Annette, mother to three and grandmother to six, has lost 50 kg and is now a shining light helping others who want to transform their bodies and their lives.

When she lost the weight, Annette also lost the emotional shackles that kept her from enjoying life to the fullest.

She says the biggest gain since losing the weight has been freedom.

“Being overweight stops you in a lot of ways from enjoying life,” she said.

“You get embarrassed about how you look so you don’t want to join in with activities in front of other people. And, you don’t do things like swimming in public. You can’t join in with any physical activities or games – you sit on the side and watch life pass you by.”

Simple things that many take for granted proved difficult for Annette before she lost the weight.

“Even doing things like going on a plane flight and being able to fit into the seat comfortably and have the seat belt fit without struggling,” she said.

“Or being able to pull out the tray down in front of you to put your meal on and have room to move, it’s an amazing feeling.

“Something so simple, but something so liberating.”




Annette has struggled with weight issues for more than 30 years. At some point, she decided to give up on her passion for horse riding because she thought she was too heavy for the horses to carry.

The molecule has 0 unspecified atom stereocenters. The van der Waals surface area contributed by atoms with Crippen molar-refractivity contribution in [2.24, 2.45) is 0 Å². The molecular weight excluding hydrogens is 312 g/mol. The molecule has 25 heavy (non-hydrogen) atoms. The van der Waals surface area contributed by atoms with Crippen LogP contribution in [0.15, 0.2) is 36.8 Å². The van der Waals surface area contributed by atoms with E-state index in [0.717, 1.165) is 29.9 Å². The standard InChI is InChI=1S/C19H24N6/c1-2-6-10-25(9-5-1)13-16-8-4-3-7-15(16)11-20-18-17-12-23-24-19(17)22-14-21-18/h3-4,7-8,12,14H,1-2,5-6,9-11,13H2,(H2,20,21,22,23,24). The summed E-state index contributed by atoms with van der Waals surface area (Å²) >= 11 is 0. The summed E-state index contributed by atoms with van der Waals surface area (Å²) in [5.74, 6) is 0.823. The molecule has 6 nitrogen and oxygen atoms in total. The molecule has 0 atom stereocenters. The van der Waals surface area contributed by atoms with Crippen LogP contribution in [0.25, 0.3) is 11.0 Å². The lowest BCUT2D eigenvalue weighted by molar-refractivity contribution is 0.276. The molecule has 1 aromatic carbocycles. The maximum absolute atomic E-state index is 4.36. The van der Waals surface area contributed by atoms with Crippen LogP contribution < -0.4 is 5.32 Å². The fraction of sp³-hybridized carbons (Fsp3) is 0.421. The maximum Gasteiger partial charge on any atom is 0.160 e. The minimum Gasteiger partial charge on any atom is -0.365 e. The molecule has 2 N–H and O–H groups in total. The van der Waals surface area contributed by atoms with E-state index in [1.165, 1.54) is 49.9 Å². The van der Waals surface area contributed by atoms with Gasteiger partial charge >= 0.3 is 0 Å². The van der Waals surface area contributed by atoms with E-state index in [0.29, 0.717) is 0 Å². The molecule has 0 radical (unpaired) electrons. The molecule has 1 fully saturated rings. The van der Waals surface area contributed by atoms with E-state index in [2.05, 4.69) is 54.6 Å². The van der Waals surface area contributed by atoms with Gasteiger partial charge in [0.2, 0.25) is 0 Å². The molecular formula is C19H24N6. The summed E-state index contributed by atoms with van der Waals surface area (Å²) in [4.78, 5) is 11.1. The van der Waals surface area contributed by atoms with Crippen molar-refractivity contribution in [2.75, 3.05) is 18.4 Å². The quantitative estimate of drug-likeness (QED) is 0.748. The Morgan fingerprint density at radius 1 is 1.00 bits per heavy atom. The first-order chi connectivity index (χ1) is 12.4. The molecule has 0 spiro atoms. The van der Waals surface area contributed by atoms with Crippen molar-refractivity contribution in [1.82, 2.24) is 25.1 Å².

She gave up on a lot of things.

“I was embarrassed a lot of times to be seen doing things,” she said.

“I did not like having my photo taken – I would always hide at the back. And I hated shopping for clothes and was always embarrassed when trying clothes on. I would often come home disheartened and not purchase anything.”

Annette had tried various weight loss programs but was unable to keep the weight off.

Then, in September 2017, she came across the PHATT weight loss program and decided to give that a try. She hasn’t looked back.

Annette said the program has worked for her because it is more about lifestyle change than just a diet.

The program teaches participants how to detox and heal their guts using everyday food they make themselves. It does not involve special shakes or fad diets.




When Annette started reaping the benefits of her lifestyle change, she was keen to help others and now mentors those who want to lose weight and achieve gut health.

“I am so much happier and so excited to be able to go out there and help others find the freedom I have now found,” she said.